One argument used by those wanting to remove Confederate statues is that contemporary blacks had little chance to oppose them when they were erected. Aside from anecdotal evidence that blacks joined white crowds to observe the dedication ceremonies, one example in Mississippi provides undeniable evidence of explicit high-level black support. In 1890 the Mississippi legislature voted on a bill to appropriate $10,000 for a Confederate monument. The vote in the lower chamber was 57-to-41 in favor. All six black representatives voted “yea.” One, John F. Harris, made a supporting speech excerpted below prior to the vote:
Mr. Speaker! I have risen here in my place to offer a few words on the bill…I was sorry to hear the speech of the young gentleman from Marshall County. I am sorry that any son of a soldier should go on record as opposed to the erection of a monument in honor of the brave dead.
And, sir, I am convinced that had he seen what I saw at Seven Pines and in the Seven Days’ fighting around Richmond, the battlefield covered with the mangled forms of those who fought for their country and for their country’s honor, he would not have made that speech….When the news came that the South had been invaded, those men went forth to fight for what they believed, and they made no requests for monuments…But they died, and their virtues should be remembered.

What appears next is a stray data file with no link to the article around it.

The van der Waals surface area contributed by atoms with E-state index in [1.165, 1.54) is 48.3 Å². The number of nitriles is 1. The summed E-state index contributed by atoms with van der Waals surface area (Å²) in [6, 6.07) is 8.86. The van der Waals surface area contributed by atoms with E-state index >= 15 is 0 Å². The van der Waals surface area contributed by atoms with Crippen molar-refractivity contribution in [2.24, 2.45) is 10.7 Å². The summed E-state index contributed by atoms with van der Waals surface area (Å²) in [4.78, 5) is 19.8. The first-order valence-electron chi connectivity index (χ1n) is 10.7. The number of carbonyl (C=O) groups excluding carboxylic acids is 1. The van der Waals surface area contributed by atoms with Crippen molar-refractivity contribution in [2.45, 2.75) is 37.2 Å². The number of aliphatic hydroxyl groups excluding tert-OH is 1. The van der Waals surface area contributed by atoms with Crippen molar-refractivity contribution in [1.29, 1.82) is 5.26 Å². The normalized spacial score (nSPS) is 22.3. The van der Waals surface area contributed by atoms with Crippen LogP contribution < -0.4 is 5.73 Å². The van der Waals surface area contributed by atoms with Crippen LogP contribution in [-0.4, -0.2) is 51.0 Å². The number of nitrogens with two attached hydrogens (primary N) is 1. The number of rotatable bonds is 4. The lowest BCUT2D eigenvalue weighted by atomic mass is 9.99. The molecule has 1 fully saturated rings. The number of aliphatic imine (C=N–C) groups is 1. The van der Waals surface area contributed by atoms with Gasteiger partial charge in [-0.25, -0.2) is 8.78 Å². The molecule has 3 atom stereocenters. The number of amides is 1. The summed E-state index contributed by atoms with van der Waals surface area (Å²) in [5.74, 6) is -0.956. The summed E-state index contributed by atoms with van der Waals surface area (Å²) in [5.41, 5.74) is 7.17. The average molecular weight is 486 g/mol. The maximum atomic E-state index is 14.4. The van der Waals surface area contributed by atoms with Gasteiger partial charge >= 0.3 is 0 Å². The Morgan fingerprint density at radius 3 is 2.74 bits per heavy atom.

Sir, I went with them. I too wore the gray, the same color my master wore. We stayed four long years, and if that war had gone on till now I would have been there yet….I want to honor those brave men who died for their convictions.
When my mother died I was a boy. Who, Sir, then acted the part of a mother to an orphaned slave boy, but my old missus? Were she living now, or could speak to me from those high realms where are gathered the sainted dead, she would tell me to vote for this bill. And, Sir, I shall vote for it. I want it known to all the world that my voice is given in favor of the bill to erect a monument in honor of the Confederate dead.”
Harris was about thirty years old when he went off with his master to fight on the side of the Confederacy. After the War he studied law at the offices of Percy and Yerger in Greenville, Mississippi. The firm’s co-founder was William Alexander Percy, a former Confederate Colonel. In 1867 Percy successfully defended ex-slave, Holt Collier, who had been accused of murdering a federal officer.
Holt fought as a Confederate sharpshooter during the War and later was a guide for Theodore Roosevelt when the President visited Mississippi on a bear hunt in 1902. When word got out that Roosevelt declined to shoot a bear that Holt had trapped for him, a toy manufacturer started mass producing stuffed bears for infants. He named them Teddy Bears.
Percy’s son (LeRoy) fathered a second William Alexander Percy who authored Lanterns on the Levee in 1941. When future novelist and physician Walker Percy was orphaned at age fifteen in 1931 he went to live with the second W. A. Percy. While in Greenville, Walker became best friends with high school classmate Shelby Foote who had been fatherless since age five. During the next three years the two youths were treated like nuclear family in the W. A. Percy household. The patriarch became a mentor to both. Later, Walker won the National Book Award for The Moviegoer while Shelby became best known for his three volume Civil War narrative.